While Dyker Heights’ displays have garnered national attention—the 2001 PBS documentary Dyker Lights dove deep into the tradition—Vella-Marrone says the process, each year, is still organic. “It’s all done by the homeowners,” she says. “Nobody believes me, but there’s nobody organizing this.” Homeowners decide what theme they’ll adopt, when their lights go up, and when they come down. Some hire professional decorators to install their displays to the tune of a couple thousand dollars—one cannot independently install 20-foot-tall Nutcrackers without risking a hernia—but it’s all self-motivated, and in the spirit of community.

But that sense of altruism, Vella-Marrone says, has been threatened in recent years by the decorations’ notoriety. “In some ways, we’ve become a victim of our own success,” she says. Tour buses flow into the neighborhood, bringing an influx of visitors to a residential community that, like Thompson Avenue, is normally sleepy. But unlike Alameda, where Geahry is excited by the prospect of visitors—“I hope it gets people out here and exploring more of the neighborhood,” he says of Christmas Tree Lane—Vella-Marrone senses Dyker Heights beginning to chafe under all the attention.

Cars backed up down a Dyker Heights street. (Lucas Jackson/Reuters)

Crowded with tour buses and visitors’ cars, the neighborhood’s streets are increasingly difficult for residents to navigate, Vella-Marrone says, and food trucks and vendors have begun to populate the area. Last year, Dyker Heights community associations worked with the local police department to devise a plan to keep buses off residential streets and curtail illegal vending. “This was just a nice tradition that the community had, but now, people are trying to find ways to profit off it,” Vella-Marrone says. “The bottom line is it’s still a residential community, and we have to find a balance or we’re going to get overrun.”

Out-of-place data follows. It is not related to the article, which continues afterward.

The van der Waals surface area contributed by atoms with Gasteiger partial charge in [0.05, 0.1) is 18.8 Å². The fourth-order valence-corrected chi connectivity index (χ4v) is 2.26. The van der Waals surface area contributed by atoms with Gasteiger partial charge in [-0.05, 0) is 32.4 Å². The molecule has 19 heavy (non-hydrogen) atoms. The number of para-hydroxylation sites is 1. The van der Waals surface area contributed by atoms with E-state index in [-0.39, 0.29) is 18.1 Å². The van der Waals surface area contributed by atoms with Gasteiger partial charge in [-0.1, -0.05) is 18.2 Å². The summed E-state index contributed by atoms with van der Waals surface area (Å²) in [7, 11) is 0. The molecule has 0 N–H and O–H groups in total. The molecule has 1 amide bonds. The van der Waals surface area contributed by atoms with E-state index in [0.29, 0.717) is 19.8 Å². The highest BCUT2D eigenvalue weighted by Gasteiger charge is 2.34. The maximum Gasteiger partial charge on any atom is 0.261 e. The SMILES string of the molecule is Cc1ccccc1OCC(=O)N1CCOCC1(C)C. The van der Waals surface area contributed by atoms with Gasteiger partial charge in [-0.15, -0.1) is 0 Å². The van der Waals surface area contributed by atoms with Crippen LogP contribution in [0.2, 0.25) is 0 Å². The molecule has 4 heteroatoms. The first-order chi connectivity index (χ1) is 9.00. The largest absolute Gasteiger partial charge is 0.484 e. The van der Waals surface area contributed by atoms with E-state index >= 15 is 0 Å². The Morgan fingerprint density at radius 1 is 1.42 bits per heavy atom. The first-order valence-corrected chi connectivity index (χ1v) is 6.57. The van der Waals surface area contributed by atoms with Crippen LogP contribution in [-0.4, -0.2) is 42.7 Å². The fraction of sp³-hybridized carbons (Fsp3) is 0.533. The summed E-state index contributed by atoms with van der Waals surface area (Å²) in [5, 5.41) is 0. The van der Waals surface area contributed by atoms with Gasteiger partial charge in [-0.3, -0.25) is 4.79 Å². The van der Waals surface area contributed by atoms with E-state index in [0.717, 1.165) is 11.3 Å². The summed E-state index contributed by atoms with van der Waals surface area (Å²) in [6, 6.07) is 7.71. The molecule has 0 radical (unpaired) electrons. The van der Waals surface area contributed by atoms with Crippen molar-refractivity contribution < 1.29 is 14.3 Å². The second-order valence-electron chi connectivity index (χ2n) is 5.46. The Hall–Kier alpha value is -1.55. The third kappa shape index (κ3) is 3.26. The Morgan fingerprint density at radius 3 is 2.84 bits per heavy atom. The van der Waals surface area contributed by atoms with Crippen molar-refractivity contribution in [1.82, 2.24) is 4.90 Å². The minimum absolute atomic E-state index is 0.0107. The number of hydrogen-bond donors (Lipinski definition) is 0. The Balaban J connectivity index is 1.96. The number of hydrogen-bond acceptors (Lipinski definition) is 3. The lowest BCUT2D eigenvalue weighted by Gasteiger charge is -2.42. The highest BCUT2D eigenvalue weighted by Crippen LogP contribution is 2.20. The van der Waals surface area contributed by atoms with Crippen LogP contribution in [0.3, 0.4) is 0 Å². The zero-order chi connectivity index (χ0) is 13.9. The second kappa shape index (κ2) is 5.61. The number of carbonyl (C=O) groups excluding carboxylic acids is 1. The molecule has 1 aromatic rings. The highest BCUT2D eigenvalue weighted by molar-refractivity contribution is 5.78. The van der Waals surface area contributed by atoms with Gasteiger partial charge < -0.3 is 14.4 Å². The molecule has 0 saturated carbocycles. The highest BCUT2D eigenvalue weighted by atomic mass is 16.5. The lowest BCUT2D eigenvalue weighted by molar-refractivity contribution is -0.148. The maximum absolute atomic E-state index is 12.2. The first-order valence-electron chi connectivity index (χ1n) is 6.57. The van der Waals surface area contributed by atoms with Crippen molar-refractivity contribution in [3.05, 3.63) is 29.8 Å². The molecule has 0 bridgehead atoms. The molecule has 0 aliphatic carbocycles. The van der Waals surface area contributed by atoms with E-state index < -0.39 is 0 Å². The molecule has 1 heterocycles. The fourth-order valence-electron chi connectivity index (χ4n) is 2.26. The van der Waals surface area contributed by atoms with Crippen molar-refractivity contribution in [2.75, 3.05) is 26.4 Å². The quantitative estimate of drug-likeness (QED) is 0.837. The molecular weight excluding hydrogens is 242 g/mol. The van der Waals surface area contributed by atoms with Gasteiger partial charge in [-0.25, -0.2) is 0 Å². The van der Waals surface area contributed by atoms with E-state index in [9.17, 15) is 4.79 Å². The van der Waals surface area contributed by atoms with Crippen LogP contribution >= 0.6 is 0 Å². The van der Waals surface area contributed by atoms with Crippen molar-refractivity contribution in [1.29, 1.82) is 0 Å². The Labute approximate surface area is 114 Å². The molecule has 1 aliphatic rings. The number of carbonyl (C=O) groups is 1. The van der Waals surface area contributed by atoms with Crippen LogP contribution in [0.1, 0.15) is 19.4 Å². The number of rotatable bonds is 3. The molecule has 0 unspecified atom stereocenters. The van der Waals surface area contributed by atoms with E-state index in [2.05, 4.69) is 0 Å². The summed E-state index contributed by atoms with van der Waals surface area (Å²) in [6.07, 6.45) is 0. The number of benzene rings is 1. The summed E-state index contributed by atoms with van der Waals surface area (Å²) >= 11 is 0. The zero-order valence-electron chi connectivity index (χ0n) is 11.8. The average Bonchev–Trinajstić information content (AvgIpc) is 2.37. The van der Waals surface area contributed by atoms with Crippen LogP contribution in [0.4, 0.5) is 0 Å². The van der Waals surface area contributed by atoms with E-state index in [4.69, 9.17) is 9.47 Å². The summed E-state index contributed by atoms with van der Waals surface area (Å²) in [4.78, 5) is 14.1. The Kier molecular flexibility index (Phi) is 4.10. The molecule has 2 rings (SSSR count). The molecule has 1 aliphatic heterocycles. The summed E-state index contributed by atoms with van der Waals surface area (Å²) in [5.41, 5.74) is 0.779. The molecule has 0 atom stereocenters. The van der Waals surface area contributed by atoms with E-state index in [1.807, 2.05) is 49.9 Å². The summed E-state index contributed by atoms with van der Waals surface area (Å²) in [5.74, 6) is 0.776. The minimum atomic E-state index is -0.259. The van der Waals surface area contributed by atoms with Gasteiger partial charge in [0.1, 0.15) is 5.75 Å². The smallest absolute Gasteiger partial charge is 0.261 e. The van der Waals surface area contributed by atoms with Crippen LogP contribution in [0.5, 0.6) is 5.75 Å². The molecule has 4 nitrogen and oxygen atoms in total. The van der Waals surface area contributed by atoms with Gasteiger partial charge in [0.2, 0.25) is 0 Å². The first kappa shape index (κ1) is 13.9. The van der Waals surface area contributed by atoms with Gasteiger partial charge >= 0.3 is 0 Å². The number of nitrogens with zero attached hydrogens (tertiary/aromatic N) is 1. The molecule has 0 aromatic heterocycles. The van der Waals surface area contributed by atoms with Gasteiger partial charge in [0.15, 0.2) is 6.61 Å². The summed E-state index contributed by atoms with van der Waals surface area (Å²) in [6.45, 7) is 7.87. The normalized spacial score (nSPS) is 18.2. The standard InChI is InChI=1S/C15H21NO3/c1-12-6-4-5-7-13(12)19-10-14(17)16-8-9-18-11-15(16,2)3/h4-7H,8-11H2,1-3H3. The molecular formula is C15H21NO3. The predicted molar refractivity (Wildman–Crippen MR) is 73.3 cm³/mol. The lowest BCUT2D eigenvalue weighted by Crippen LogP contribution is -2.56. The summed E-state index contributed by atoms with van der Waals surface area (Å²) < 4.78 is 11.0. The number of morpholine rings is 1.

Vella-Marrone’s complaints echo those that have been heard in neighborhoods across the U.S. since the 1980s, when large-scale decorating really took hold. A Los Angeles Times article from 1986 describes how residents of a notably well-decorated neighborhood in Pasadena used to groan when their elaborate displays drew too many admirers. “The traffic gets so bad up here with all the people looking at the lights, that last year my brother had to stop traffic for me to get the car out of the driveway,” said resident Bob May.

But like Geahry, May moved to Upper Hastings Ranch, Pasadena for the lights; for him, the benefits of the tradition far outweighed the drawbacks. That sense of community and festivity brought Geahry and May to their respective neighborhoods, and it’s what what Vella-Marrone believes will keep the Dyker Heights tradition alive. “It just a magical feeling, when you’re here and the lights are on,” Vella-Marrone says of Dyker Heights. “You have to remind yourself that you’re still in your neighborhood, because for a second there, you’re transported.”